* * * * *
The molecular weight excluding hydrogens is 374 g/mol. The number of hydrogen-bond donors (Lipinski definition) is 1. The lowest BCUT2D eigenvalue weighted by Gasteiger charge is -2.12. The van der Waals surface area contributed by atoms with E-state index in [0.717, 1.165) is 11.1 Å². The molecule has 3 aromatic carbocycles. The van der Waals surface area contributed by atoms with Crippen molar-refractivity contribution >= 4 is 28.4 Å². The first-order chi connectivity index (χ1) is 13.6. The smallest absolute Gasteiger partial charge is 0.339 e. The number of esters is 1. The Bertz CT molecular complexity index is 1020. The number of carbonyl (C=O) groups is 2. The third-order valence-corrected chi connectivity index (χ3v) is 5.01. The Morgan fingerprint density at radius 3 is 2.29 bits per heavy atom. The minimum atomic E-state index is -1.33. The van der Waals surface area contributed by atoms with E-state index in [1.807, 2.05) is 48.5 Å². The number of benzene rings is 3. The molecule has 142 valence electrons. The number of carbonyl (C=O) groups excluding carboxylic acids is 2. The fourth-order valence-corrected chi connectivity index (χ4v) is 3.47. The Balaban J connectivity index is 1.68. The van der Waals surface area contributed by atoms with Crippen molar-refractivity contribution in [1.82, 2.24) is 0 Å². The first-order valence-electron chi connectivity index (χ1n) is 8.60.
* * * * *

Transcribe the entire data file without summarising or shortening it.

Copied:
The molecular weight excluding hydrogens is 374 g/mol. The number of hydrogen-bond donors (Lipinski definition) is 1. The lowest BCUT2D eigenvalue weighted by Gasteiger charge is -2.12. The van der Waals surface area contributed by atoms with E-state index in [0.717, 1.165) is 11.1 Å². The molecule has 3 aromatic carbocycles. The van der Waals surface area contributed by atoms with Crippen molar-refractivity contribution >= 4 is 28.4 Å². The first-order chi connectivity index (χ1) is 13.6. The smallest absolute Gasteiger partial charge is 0.339 e. The number of esters is 1. The Bertz CT molecular complexity index is 1020. The number of carbonyl (C=O) groups is 2. The third-order valence-corrected chi connectivity index (χ3v) is 5.01. The Morgan fingerprint density at radius 3 is 2.29 bits per heavy atom. The minimum atomic E-state index is -1.33. The van der Waals surface area contributed by atoms with E-state index in [1.807, 2.05) is 48.5 Å². The number of benzene rings is 3. The molecule has 142 valence electrons. The number of carbonyl (C=O) groups excluding carboxylic acids is 2. The fourth-order valence-corrected chi connectivity index (χ4v) is 3.47. The Balaban J connectivity index is 1.68. The van der Waals surface area contributed by atoms with Crippen molar-refractivity contribution in [1.82, 2.24) is 0 Å². The first-order valence-electron chi connectivity index (χ1n) is 8.60.